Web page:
Seeing Phoenix in concert is intoxicating. Fizzy melodies and half-heard lyrics mingle in the air, setting a tender mood; you hear "Lisztomania" or "Everything Is Everything" and you're carried away to a land of romantic dreams, far from your concerns. It's a lot of fun — for you. For the French musicians onstage, it's a little different.
"Every show is a potential heart attack," lead singer Thomas Mars says.
Sitting in a sleek Manhattan workspace with bassist/guitarist Deck D'Arcy a few weeks before the June 9 release of Phoenix's sixth album, Ti Amo, Mars tries to explain his statement. He shows me some photos on his iPhone of the band's stage design for its summer 2017 tour: There's an enormous mirror suspended above and behind them, and a light-up floor reminiscent of Saturday Night Fever beneath their feet. This creates an extremely cool double-vision effect, but it also presents certain technical challenges and, Mars says, "the fear of death, if the thing collapses."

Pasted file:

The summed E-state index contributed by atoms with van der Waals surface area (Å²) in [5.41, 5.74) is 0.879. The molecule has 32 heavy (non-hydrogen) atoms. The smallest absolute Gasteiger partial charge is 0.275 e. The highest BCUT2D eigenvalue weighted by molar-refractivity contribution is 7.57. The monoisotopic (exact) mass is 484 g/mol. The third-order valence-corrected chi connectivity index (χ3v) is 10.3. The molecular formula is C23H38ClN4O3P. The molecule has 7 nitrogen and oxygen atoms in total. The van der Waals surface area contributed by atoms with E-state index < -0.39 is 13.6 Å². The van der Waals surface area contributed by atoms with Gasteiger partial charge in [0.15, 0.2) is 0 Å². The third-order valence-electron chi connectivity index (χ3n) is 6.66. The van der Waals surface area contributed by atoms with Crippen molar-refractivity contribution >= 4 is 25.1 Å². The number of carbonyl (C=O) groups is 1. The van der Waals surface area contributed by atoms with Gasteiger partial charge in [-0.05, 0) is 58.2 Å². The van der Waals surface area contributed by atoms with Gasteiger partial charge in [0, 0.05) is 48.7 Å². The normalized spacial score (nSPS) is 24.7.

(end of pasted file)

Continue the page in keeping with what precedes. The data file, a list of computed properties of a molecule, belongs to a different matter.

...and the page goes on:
But he's not complaining. "It's good," he adds. "If there's no fear, if you're too comfortable, it's hard to find the energy. Somehow our energy comes from high stress."
"We must be very creative, then," D'Arcy says with a smirk.
Phoenix have always been a tricky band to classify, dating back to their earliest days in the French rock scene of the late 1990s. "When we chose to sing in English, we couldn't find anyone to put out our record," Mars says. "Everyone wanted to sign us if we would sing in French. But we knew that we would come out with something that was more original and had more depth, because we were tapping into something that didn't really exist. We were trying to create our own language."
It took the band about a decade from that point to break through to an international pop audience. The singles from their fourth album, 2009's gold-certified Wolfgang Amadeus Phoenix, reverberated all that year through American radio playlists and luxury car ads. Some acts might have immediately knocked out a similar-sounding follow-up, but Phoenix chose to go at their own pace — spending the next four years touring, recording, scoring a film by Mars's wife, Sofia Coppola, and giving new fans time to go back and discover the gems in their back catalogue — before returning with 2013's Bankrupt!, a charming meditation on the twin themes of luxury and boredom.